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Page Two THE JEWISH MONITOR ' , Friday, May 13, 1921.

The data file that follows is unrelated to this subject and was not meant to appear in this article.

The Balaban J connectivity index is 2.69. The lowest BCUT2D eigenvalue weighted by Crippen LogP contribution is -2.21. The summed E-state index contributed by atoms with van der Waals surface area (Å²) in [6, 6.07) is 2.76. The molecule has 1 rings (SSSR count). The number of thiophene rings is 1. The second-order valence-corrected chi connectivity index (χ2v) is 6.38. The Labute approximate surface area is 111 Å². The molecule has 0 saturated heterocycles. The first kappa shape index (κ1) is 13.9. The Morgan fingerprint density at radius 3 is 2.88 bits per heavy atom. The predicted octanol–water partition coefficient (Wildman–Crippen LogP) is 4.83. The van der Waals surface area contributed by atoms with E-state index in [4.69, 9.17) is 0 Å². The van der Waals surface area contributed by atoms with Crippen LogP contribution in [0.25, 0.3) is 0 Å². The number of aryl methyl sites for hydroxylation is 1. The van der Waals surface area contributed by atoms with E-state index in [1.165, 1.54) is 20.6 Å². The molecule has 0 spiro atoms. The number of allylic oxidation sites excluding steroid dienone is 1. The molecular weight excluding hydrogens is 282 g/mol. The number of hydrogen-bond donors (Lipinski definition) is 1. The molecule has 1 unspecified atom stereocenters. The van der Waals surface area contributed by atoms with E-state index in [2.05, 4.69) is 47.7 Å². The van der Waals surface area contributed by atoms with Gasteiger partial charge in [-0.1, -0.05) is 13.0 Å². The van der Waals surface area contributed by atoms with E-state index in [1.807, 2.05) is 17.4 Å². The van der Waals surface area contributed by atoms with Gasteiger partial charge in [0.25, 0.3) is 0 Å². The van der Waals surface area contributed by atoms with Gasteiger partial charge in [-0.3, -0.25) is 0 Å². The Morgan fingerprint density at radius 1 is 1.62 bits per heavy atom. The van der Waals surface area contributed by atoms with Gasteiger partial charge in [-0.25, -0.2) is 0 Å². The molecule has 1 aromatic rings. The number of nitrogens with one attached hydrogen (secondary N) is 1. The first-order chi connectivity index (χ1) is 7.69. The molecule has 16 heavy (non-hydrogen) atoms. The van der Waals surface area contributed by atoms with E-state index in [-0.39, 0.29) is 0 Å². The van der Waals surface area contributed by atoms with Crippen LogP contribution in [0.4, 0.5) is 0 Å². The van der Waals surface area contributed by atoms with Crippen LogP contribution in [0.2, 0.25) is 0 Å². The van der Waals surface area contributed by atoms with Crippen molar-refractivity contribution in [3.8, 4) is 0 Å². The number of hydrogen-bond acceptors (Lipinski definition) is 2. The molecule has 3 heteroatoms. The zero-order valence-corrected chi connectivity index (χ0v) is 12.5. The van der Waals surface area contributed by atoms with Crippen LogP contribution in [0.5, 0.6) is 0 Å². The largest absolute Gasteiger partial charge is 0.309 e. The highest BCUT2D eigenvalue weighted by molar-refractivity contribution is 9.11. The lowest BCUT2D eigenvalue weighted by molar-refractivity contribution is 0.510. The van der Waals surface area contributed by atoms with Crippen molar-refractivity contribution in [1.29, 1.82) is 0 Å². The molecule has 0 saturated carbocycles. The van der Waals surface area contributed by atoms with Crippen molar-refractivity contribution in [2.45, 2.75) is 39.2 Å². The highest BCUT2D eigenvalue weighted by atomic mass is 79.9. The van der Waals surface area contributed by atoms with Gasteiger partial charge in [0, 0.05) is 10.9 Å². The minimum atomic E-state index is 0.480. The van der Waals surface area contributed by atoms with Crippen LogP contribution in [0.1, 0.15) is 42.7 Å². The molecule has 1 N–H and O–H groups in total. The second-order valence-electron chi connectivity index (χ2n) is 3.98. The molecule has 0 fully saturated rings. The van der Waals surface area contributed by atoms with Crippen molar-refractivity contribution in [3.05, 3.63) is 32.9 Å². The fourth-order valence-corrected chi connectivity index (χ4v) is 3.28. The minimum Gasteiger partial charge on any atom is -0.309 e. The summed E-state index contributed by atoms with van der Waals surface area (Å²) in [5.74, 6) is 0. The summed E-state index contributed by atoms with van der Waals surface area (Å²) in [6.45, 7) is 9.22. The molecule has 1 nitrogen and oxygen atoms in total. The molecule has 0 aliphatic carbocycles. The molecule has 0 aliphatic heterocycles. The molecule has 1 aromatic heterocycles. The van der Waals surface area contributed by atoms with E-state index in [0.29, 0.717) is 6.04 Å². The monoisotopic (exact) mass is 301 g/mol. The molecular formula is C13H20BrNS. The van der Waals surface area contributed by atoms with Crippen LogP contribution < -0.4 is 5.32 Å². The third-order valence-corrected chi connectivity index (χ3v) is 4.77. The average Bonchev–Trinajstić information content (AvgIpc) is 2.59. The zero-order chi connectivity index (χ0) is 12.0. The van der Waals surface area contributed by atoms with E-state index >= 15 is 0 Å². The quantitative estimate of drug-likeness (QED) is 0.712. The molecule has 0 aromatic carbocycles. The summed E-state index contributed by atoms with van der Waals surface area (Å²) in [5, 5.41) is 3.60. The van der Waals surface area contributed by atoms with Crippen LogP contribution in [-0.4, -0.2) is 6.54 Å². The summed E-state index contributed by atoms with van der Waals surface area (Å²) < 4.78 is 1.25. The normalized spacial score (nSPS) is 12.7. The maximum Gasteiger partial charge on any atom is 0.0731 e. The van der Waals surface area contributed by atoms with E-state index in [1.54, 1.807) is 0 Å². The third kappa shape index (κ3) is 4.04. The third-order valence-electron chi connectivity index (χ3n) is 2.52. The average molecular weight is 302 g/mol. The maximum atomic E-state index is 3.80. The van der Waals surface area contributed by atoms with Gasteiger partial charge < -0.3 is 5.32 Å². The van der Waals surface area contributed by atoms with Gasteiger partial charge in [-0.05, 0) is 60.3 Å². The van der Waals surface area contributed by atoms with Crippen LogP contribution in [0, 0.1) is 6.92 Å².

Jewish Activities in the Millionaire City of Tulsa ternoons in Rabbi's study from 2 to 3 o'clock. ings are to be held at the homes of .the members on the last Wednesday night of each month. Nineteen chart er members were present at the or ganization meeting. Charles B. Latz, Rabbi: Residence 1733 South Main St. Telephone Ce dar 1392. Temple Study Hours: 9:00 to 12:00 daily. Study Telephone, Ce dar 1019. "YE SHALL BE HOLY." r n RABBI M. TELLER Tulsa, Oklahoma. TULSA JEWISH INSTITUTIONS. Congregation B'nai Emunah. Following are the officers: N. C. Livingston, Gabbai. Marion M. Travis, President. J. Boren, Vice-President. Robert A. Stekoll, Treasurer. A. Abend, Secretary. Trustees; D. Feenberg, J. Finston, F. Kravetz, S. Lack, M. Lebow, J. M. Stekoll. Officials: Rabbi, Morris Teller, Sochet and Cantor, M. Himmelstein; Instructor in the Talmud Torah, D. Stern. Temple Israel. South Cheyenne and Fourteenth Sts. Rabbi, Chas. B. Latz. President, L, D. Lewkowitz. Temple Israel Sisterhood: Meets second Tuesday in each month at 2:45 in the Temple vestry rooms. Temple Israel Brotherhood: Meets the second Tuesday night of each month in Temple vestry rooms. Pro gram and Smoker. Temple Board Meeting: Meets the first Tuesday night of each month at 7:30 in the Temple vestry rooms. Temple Religious School Teachers meet the first and third Tuesday af- ft l -Or MR. EMILLE OFFENBACHER Tulsa, Oklahoma Temple Israel Sisterhood. Mrs. Chas. B. Latz, President. Mrs. Louis Caplin, Secretary, Independent Order B'nai B'rith. Emile Offenbacner, President. Rabbi C. Latz, Secretary. "Sigcre M. Solow, Vice-Pre3ider.t. N. C. Livingston, Treasurer. Rabbi Morris Teller, Monitor. Louis Plast, Assistant Monitor. Trustees: Max Rubin, Max May, and J. C. Lewis. Tulsa Council of Jewish Women. Mrs. E. Levin, President. Mrs. H. Barnett, Vice-President. Mrs. Chas. B. Latz, Corresponding Secretary. Mrs. B. H. Levy, Recording Secre- tary. Mrs. I. Jams, Treasurer. Hadassah. Mrs. M. M. Travis, Honorary Pres ident. Mrs. R. Revel, President Mrs. C Ravitz, Recording Secre tary Mrs. S. Cheifetz, Corresponding Secretary. Mrs. E. Salomon, Treasurer. Temple Israel Brotherhood. Eril Salopion, President E. W. Mautner, Secretary, i The Judeans, The Judeans, a literary society for the critical analysis of current Jew ish questions in the form of academ ic papers and book reviews, was or ganized recently. The first regular meeting was held at Temple Israel on Wednesday evening, March 30th. Rabbi Latz was elected president and Mr. Leo Fuerst secretary, the membership is limited to 23, the number pf a small Sanhedrin, MeeU Judaism teaches that the guiding principle in our own lives should be the quest for holiness. Our religion posits the fundamental requirement in the Biblical dictum: "Ye shall be holy, for I, the . Eternal, your God, am holy." (Leviticus, 19:2). Based upon this, there follows a series of regulations and rules, whereby we may conduct ourselves, in the spirit of holiness, in our relations to our immediate family, our neighbors, with whom we come in contact, and God. At the end of nearly all these regulations, we find the words: "I am the Eternal," giving to all these rules of conduct the divine stamp and sanction. Do not most people conform to the prevalent ethical standards? Are not most of us conventionally moral? It is true that at least so much morali ty we have, and a pity and shame it would be if formal morality, at least would not predominate. But is mere conventional, formal morality suffi cient without the quest for holiness as a source of inspiration? The main aim of our lives, accord ing to Judaism, is to sanctify God by sanctifying ourselves. We are to reach that stage of morality of which the Psalmist thought when he sang: "O ye that love the Lord, hate evil," anything that savors of wrong, weth er it be in the business world or in the social domain, should be detest! ble. Would a well-dressed man wallow in the mud? Would he not feel chagrined even if only a little splash of mud came upon him? Like wise, a saintly man, one whose "mo tif in life is holiness giving evi dence by his every action that he yearns for higher and higher spirit ual attainments, will keep at a (lis tance from what it morally ugly and even from what appears to be mor ally odious. Many people, although they may IY MR. S. REN BERG Tuba, Oklahoma be regarded by society as honest, re spectable and upright citizens, are often on the fence, barely keeping,, by means of legal support, on this side of the prison-wall. Although they may not be criminals or sinners in the legal sense, they are certainly not saints. Others are honest and respectable out of policy. They have reached a certain stage of morality; but moral ity which is built upon the policy of expendiency is not the highest stage of morality and cannot be called saintless. As a matter of fact, however, most' people live .without any guiding prin cipal at all.Every phase of their business and social life is treated as a separate item. We often find that one who is strictly fair and honest in business may be most uncharitable; the charitable man may be most dis honest in business; both of them may be slanderers to such an extent as would make them guilty of libel; or they may be guilty of some other vice or depravity to counterbalanct or even outweigh the good qualities that they possess. To live without some definite plan is rot conducive to a morally suc cessful or saintly life. The captain of a ship studies his chart and tries to avoid dangerous spots so that ha tray lead his ships safely to its des- W ' ; ir r-".: t. & r k MR. SOL JACOBS Tulxa, Oklahoma t . 1 L :r ' .' Vv f. - t : . y ' '!: ' ? :' ' . J MR, SAM TRAVIS, Tulsa, Okla.